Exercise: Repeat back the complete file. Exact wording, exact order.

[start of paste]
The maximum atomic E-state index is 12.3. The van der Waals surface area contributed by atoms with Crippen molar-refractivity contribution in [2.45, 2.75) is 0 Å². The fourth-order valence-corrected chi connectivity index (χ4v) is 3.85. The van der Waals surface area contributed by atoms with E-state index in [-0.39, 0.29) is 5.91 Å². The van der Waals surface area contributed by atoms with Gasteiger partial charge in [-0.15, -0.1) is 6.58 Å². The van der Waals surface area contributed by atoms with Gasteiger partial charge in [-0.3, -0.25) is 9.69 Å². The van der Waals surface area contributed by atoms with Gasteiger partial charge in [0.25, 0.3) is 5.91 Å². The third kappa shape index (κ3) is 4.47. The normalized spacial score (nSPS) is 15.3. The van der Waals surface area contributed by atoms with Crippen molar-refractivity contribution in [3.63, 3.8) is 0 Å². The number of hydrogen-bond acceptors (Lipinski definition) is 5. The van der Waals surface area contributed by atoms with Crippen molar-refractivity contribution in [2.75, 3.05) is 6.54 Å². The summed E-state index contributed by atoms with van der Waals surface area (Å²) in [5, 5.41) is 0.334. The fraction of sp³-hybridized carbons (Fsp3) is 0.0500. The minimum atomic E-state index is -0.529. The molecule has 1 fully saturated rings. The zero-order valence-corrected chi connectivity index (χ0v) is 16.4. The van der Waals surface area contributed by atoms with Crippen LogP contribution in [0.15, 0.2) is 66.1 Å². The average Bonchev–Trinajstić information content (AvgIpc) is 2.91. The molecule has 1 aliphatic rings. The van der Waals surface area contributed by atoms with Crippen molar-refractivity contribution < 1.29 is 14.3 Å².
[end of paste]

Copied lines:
The maximum atomic E-state index is 12.3. The van der Waals surface area contributed by atoms with Crippen molar-refractivity contribution in [2.45, 2.75) is 0 Å². The fourth-order valence-corrected chi connectivity index (χ4v) is 3.85. The van der Waals surface area contributed by atoms with E-state index in [-0.39, 0.29) is 5.91 Å². The van der Waals surface area contributed by atoms with Gasteiger partial charge in [-0.15, -0.1) is 6.58 Å². The van der Waals surface area contributed by atoms with Gasteiger partial charge in [-0.3, -0.25) is 9.69 Å². The van der Waals surface area contributed by atoms with Gasteiger partial charge in [0.25, 0.3) is 5.91 Å². The third kappa shape index (κ3) is 4.47. The normalized spacial score (nSPS) is 15.3. The van der Waals surface area contributed by atoms with Crippen molar-refractivity contribution in [3.63, 3.8) is 0 Å². The number of hydrogen-bond acceptors (Lipinski definition) is 5. The van der Waals surface area contributed by atoms with Crippen molar-refractivity contribution in [2.75, 3.05) is 6.54 Å². The summed E-state index contributed by atoms with van der Waals surface area (Å²) in [5, 5.41) is 0.334. The fraction of sp³-hybridized carbons (Fsp3) is 0.0500. The minimum atomic E-state index is -0.529. The molecule has 1 fully saturated rings. The zero-order valence-corrected chi connectivity index (χ0v) is 16.4. The van der Waals surface area contributed by atoms with Crippen LogP contribution in [0.15, 0.2) is 66.1 Å². The average Bonchev–Trinajstić information content (AvgIpc) is 2.91. The molecule has 1 aliphatic rings. The van der Waals surface area contributed by atoms with Crippen molar-refractivity contribution < 1.29 is 14.3 Å².